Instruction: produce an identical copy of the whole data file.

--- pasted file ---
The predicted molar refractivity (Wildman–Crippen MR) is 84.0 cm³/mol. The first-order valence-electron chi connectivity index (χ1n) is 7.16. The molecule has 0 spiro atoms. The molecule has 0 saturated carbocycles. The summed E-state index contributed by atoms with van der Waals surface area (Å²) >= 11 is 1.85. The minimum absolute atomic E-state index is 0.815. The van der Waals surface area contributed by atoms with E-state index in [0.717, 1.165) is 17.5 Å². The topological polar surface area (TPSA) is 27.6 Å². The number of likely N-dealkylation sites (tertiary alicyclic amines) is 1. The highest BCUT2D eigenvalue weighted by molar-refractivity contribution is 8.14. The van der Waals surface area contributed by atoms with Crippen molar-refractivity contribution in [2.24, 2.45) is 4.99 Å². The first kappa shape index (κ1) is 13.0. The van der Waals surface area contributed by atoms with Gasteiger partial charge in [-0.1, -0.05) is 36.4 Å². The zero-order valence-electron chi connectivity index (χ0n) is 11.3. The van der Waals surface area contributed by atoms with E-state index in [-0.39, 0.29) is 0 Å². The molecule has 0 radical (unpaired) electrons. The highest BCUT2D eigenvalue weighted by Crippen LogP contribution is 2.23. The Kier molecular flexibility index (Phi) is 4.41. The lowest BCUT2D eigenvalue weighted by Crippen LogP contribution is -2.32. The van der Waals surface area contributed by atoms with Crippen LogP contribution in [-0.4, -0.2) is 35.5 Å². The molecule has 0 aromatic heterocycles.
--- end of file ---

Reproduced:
The predicted molar refractivity (Wildman–Crippen MR) is 84.0 cm³/mol. The first-order valence-electron chi connectivity index (χ1n) is 7.16. The molecule has 0 spiro atoms. The molecule has 0 saturated carbocycles. The summed E-state index contributed by atoms with van der Waals surface area (Å²) >= 11 is 1.85. The minimum absolute atomic E-state index is 0.815. The van der Waals surface area contributed by atoms with E-state index in [0.717, 1.165) is 17.5 Å². The topological polar surface area (TPSA) is 27.6 Å². The number of likely N-dealkylation sites (tertiary alicyclic amines) is 1. The highest BCUT2D eigenvalue weighted by molar-refractivity contribution is 8.14. The van der Waals surface area contributed by atoms with Crippen molar-refractivity contribution in [2.24, 2.45) is 4.99 Å². The first kappa shape index (κ1) is 13.0. The van der Waals surface area contributed by atoms with Gasteiger partial charge in [-0.1, -0.05) is 36.4 Å². The zero-order valence-electron chi connectivity index (χ0n) is 11.3. The van der Waals surface area contributed by atoms with E-state index in [-0.39, 0.29) is 0 Å². The molecule has 0 radical (unpaired) electrons. The highest BCUT2D eigenvalue weighted by Crippen LogP contribution is 2.23. The Kier molecular flexibility index (Phi) is 4.41. The lowest BCUT2D eigenvalue weighted by Crippen LogP contribution is -2.32. The van der Waals surface area contributed by atoms with Crippen LogP contribution in [-0.4, -0.2) is 35.5 Å². The molecule has 0 aromatic heterocycles.